Red generic cards offer unparalleled value if you know where to look. 0-for-4 attack actions and defense reaction, cheap life gain, weapon buffs, go wide, go again attacks, Enlightened Strike, and my favorite card of all, Ravenous Rabble - an unconditional 4 with go again in this deck. Scar for a Scar is almost always online due to Emperor starting at 15 health. Sink Below, Snatch, and Coax a Commotion all offer additional 0-for-4 value that really push the limits of what’s possible with a hand of any size.
These generic offerings are all the building blocks of Emperor, no matter the archetype you favor. But in my testing, one card stood out to me as so undervalued it’s crazy: Life for a Life. 1-for-4 go again with the upside of gaining you a life back. And I’ve found that anytime you need to pitch a card to pay for a card, that resource comes back two-fold with some smart Furnace manipulation.
Honing in on highly efficient attacks with go again, smart resource manipulation, and ending the chain with an arcane spell has proven to be so effective and difficult to block, it’s led to victories in matchups where Emperor wouldn’t seem favored. Starting at a health deficit means cards like Scar for a Scar and Life for a Life can provide the backbone of go-wide 4-damage attacks and are almost always turned on. Ravenous Rabble is an all star in this deck, and Coax a Commotion and Snatch can provide beneficial on-hits that are usually a 'must block' for the opponent.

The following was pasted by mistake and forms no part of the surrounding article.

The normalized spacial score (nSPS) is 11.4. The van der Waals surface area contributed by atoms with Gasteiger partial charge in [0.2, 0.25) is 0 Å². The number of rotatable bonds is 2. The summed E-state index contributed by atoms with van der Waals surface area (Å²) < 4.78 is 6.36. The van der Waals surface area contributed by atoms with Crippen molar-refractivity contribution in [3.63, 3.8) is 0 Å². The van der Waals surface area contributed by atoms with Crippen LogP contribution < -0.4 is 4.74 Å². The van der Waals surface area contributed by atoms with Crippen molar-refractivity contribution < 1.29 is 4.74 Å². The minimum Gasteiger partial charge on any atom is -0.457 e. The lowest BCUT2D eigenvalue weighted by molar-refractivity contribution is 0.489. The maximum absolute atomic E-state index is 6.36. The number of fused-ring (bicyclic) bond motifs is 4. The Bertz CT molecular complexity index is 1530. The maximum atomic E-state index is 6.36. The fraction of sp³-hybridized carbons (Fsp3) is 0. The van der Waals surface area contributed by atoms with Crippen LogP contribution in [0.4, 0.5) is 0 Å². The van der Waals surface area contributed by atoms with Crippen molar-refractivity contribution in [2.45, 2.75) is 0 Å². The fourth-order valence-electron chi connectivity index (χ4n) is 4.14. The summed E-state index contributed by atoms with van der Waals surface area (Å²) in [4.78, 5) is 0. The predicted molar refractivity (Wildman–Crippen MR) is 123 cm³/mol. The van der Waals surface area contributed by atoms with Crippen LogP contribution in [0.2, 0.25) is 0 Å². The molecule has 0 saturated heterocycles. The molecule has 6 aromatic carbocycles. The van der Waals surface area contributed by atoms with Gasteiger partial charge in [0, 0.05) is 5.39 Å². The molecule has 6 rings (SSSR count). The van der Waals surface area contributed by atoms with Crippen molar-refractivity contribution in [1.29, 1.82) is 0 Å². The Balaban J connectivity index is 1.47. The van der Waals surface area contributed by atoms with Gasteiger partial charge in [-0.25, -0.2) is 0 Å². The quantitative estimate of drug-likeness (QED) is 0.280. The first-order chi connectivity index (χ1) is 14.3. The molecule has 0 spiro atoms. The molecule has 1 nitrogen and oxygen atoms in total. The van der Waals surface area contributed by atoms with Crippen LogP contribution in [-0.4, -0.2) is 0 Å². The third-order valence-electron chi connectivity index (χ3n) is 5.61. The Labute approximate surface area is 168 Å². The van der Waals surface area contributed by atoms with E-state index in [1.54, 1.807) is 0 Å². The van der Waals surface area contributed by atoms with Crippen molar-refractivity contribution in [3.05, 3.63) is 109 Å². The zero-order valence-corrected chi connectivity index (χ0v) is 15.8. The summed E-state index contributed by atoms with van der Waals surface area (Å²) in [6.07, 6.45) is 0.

If you can satisfy its condition, Flamecall Awakening can fetch you a Phoenix Flame that can be pitched into Flamescale Furnace for much-needed resources, or an additional ping of 1 damage that might be just enough. A high density of efficient red arcane spells like Prognosticate, Scalding Rain, and Swell Tidings mean you’re attacking from two different angles so consistently that your opponent is always faced with difficult blocking decisions. And as any Wizard experience will teach you, Emperor can sneak through an Emeritus Scolding on the opponent's turn for a game-ending 6 damage at instant speed. This deck can do it all.